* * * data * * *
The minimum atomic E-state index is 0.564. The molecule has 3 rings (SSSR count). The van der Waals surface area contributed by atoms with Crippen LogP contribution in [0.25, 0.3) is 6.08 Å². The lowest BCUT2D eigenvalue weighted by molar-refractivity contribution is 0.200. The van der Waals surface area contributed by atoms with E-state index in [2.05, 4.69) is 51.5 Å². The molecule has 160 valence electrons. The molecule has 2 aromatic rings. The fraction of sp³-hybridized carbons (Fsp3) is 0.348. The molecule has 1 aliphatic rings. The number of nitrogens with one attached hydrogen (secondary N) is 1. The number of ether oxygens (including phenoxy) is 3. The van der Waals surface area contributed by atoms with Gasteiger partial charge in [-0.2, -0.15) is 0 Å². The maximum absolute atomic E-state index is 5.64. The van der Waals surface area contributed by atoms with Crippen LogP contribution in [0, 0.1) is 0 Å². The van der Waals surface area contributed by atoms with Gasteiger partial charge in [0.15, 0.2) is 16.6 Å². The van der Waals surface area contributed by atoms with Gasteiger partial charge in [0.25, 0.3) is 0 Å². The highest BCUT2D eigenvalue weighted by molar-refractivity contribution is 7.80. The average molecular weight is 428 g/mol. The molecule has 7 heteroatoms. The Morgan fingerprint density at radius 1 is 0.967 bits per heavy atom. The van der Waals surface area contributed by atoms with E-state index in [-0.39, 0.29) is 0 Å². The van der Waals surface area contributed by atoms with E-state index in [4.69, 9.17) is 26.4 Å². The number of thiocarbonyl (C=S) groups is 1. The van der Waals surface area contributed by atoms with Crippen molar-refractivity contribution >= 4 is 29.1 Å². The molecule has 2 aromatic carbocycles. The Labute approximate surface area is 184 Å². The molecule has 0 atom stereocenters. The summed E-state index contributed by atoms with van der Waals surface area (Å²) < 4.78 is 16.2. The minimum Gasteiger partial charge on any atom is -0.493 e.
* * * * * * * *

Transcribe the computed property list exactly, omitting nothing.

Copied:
The minimum atomic E-state index is 0.564. The molecule has 3 rings (SSSR count). The van der Waals surface area contributed by atoms with Crippen LogP contribution in [0.25, 0.3) is 6.08 Å². The lowest BCUT2D eigenvalue weighted by molar-refractivity contribution is 0.200. The van der Waals surface area contributed by atoms with E-state index in [2.05, 4.69) is 51.5 Å². The molecule has 160 valence electrons. The molecule has 2 aromatic rings. The fraction of sp³-hybridized carbons (Fsp3) is 0.348. The molecule has 1 aliphatic rings. The number of nitrogens with one attached hydrogen (secondary N) is 1. The number of ether oxygens (including phenoxy) is 3. The van der Waals surface area contributed by atoms with Gasteiger partial charge in [-0.2, -0.15) is 0 Å². The maximum absolute atomic E-state index is 5.64. The van der Waals surface area contributed by atoms with Crippen LogP contribution in [0, 0.1) is 0 Å². The van der Waals surface area contributed by atoms with Gasteiger partial charge in [0.15, 0.2) is 16.6 Å². The van der Waals surface area contributed by atoms with Gasteiger partial charge in [0.25, 0.3) is 0 Å². The highest BCUT2D eigenvalue weighted by molar-refractivity contribution is 7.80. The average molecular weight is 428 g/mol. The molecule has 7 heteroatoms. The Morgan fingerprint density at radius 1 is 0.967 bits per heavy atom. The van der Waals surface area contributed by atoms with E-state index in [-0.39, 0.29) is 0 Å². The van der Waals surface area contributed by atoms with E-state index in [4.69, 9.17) is 26.4 Å². The number of thiocarbonyl (C=S) groups is 1. The van der Waals surface area contributed by atoms with Crippen molar-refractivity contribution >= 4 is 29.1 Å². The molecule has 2 aromatic carbocycles. The Labute approximate surface area is 184 Å². The molecule has 0 atom stereocenters. The summed E-state index contributed by atoms with van der Waals surface area (Å²) < 4.78 is 16.2. The minimum Gasteiger partial charge on any atom is -0.493 e.